•The historical development and variety of architectural styles within the Mature Suburbs and the larger established rural settlements of Meriden, Hampton-in-Arden, Balsall Common, Knowle, Dorridge, Bentley Heath, Hockley Heath, Cheswick Green and Tidbury Green;

•The Arden landscape, historic villages, hamlets, farmsteads, country and lesser houses and the distinct medieval core of historic rural settlements including Berkswell, Barston, Temple Balsall, Meriden Hill, Walsal End, Hampton-in-Arden, Bickenhill and Knowle;

•Parks, gardens and landscape including common, woodland, heathland and distinctive fieldscapes as defined in the Warwickshire Historic Landscape Characterisation; and

•The canal and railway network, including disused railway lines and the working stations at Solihull, Olton, Dorridge and Shirley, together with associated structures.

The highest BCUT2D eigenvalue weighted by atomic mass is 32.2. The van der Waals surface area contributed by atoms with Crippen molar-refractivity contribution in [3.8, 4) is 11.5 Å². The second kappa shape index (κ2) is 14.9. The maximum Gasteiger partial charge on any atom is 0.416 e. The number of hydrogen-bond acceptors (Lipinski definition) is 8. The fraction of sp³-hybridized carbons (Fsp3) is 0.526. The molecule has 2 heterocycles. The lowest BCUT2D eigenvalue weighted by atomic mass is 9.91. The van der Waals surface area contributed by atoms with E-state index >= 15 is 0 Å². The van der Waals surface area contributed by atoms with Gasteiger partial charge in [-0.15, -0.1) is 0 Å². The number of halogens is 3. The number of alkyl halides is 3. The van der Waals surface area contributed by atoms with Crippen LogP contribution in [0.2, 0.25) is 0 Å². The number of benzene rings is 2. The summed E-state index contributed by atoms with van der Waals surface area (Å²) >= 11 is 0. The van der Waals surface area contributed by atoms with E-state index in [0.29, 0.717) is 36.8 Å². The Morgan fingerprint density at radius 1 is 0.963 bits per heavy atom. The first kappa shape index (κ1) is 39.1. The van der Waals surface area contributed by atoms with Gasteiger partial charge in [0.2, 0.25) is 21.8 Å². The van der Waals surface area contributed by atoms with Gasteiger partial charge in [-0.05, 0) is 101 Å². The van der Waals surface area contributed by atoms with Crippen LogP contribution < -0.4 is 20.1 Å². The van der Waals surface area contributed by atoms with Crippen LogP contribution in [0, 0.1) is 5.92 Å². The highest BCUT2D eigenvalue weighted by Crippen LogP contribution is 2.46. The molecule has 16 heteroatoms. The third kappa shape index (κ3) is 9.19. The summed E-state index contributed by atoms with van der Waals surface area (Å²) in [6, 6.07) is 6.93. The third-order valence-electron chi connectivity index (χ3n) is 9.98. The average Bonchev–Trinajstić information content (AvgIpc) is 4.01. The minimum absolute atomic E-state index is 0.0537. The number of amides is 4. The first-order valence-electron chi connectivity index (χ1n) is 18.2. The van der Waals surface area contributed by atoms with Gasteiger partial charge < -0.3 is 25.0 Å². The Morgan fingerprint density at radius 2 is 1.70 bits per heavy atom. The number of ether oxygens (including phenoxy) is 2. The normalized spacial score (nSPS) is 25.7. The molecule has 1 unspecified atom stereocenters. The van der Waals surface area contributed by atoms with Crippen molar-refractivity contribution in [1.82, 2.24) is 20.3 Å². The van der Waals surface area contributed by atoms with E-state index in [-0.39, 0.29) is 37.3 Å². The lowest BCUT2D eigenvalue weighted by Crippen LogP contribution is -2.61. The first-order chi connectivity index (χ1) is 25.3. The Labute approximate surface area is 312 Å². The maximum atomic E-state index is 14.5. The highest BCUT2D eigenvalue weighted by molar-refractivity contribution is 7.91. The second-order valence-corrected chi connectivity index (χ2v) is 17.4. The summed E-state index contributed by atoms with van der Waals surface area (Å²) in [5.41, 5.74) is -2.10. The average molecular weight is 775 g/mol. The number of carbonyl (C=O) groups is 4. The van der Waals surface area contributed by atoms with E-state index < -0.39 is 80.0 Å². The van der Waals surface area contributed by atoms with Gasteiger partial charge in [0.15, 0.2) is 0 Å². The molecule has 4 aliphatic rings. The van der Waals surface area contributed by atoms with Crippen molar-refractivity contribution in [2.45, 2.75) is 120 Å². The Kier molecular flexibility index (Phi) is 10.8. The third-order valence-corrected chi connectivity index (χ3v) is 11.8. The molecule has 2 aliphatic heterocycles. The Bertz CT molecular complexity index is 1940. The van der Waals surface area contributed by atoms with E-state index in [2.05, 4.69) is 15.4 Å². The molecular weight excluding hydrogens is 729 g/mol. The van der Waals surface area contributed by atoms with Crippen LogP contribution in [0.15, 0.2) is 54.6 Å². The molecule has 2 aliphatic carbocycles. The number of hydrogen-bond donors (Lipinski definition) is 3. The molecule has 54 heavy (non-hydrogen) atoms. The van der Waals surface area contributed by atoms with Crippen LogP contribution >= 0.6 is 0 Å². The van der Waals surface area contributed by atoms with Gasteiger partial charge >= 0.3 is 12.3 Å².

Development proposals that impact upon this character and significance will be expected to demonstrate how this impact has been assessed and minimised, using a recognised process of assessment, involvement, evaluation and design.

Development will be expected to conserve heritage assets in a manner appropriate to their significance, conserve local character and distinctiveness, create or sustain a sense of place and seek and take opportunities to enhance the contribution made by the historic environment to the character of a place. In Solihull, heritage assets include; Listed Buildings, Scheduled Ancient Monuments, Registered Parks and Gardens, Conservation Areas and also non-designated assets. The latter include buildings, monuments, archaeological sites, places, areas or landscapes positively identified in Solihull's Historic Environment Record, or during development management work as having a degree of significance meriting consideration in planning decisions, such as those identified on the Local List of Heritage Assets. The historic landscape includes ancient woodlands, hedgerows and field boundaries, and archaeological features such as earthworks.